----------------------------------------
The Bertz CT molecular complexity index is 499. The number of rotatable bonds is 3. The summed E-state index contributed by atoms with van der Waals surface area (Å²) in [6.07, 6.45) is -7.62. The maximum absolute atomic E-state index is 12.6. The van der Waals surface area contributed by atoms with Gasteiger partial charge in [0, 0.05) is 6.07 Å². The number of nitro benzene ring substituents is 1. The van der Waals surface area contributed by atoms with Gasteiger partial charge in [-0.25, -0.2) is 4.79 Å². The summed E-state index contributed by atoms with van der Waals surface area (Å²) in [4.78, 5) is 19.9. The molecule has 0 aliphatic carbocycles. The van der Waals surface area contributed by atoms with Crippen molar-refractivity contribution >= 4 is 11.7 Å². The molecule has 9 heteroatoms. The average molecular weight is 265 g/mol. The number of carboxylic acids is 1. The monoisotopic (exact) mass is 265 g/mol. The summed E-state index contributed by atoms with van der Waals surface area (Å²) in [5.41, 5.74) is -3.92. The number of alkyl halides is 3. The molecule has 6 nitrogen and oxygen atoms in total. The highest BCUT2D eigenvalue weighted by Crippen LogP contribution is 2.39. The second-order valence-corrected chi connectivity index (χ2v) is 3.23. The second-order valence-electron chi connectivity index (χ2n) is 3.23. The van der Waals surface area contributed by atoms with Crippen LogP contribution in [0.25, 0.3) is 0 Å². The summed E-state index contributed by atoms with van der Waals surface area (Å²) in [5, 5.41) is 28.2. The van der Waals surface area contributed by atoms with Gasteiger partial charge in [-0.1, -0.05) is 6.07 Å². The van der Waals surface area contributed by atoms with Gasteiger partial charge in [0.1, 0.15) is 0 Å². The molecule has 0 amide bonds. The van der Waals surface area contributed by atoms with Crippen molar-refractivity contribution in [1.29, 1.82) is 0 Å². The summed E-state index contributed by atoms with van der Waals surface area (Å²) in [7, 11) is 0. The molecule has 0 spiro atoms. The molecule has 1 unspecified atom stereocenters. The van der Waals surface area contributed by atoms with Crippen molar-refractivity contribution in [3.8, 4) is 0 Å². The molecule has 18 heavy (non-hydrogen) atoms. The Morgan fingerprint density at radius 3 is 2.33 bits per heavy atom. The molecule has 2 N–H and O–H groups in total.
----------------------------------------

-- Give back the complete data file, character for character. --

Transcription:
The Bertz CT molecular complexity index is 499. The number of rotatable bonds is 3. The summed E-state index contributed by atoms with van der Waals surface area (Å²) in [6.07, 6.45) is -7.62. The maximum absolute atomic E-state index is 12.6. The van der Waals surface area contributed by atoms with Gasteiger partial charge in [0, 0.05) is 6.07 Å². The number of nitro benzene ring substituents is 1. The van der Waals surface area contributed by atoms with Gasteiger partial charge in [-0.25, -0.2) is 4.79 Å². The summed E-state index contributed by atoms with van der Waals surface area (Å²) in [4.78, 5) is 19.9. The molecule has 0 aliphatic carbocycles. The van der Waals surface area contributed by atoms with Crippen molar-refractivity contribution >= 4 is 11.7 Å². The molecule has 9 heteroatoms. The average molecular weight is 265 g/mol. The number of carboxylic acids is 1. The monoisotopic (exact) mass is 265 g/mol. The summed E-state index contributed by atoms with van der Waals surface area (Å²) in [5.41, 5.74) is -3.92. The number of alkyl halides is 3. The molecule has 6 nitrogen and oxygen atoms in total. The highest BCUT2D eigenvalue weighted by Crippen LogP contribution is 2.39. The second-order valence-corrected chi connectivity index (χ2v) is 3.23. The second-order valence-electron chi connectivity index (χ2n) is 3.23. The van der Waals surface area contributed by atoms with Crippen LogP contribution in [0.25, 0.3) is 0 Å². The summed E-state index contributed by atoms with van der Waals surface area (Å²) in [5, 5.41) is 28.2. The van der Waals surface area contributed by atoms with Gasteiger partial charge in [-0.1, -0.05) is 6.07 Å². The van der Waals surface area contributed by atoms with Gasteiger partial charge in [0.1, 0.15) is 0 Å². The molecule has 0 amide bonds. The van der Waals surface area contributed by atoms with Crippen molar-refractivity contribution in [1.29, 1.82) is 0 Å². The summed E-state index contributed by atoms with van der Waals surface area (Å²) in [7, 11) is 0. The molecule has 0 spiro atoms. The molecule has 1 unspecified atom stereocenters. The van der Waals surface area contributed by atoms with Crippen molar-refractivity contribution in [3.8, 4) is 0 Å². The molecule has 18 heavy (non-hydrogen) atoms. The Morgan fingerprint density at radius 3 is 2.33 bits per heavy atom. The molecule has 2 N–H and O–H groups in total.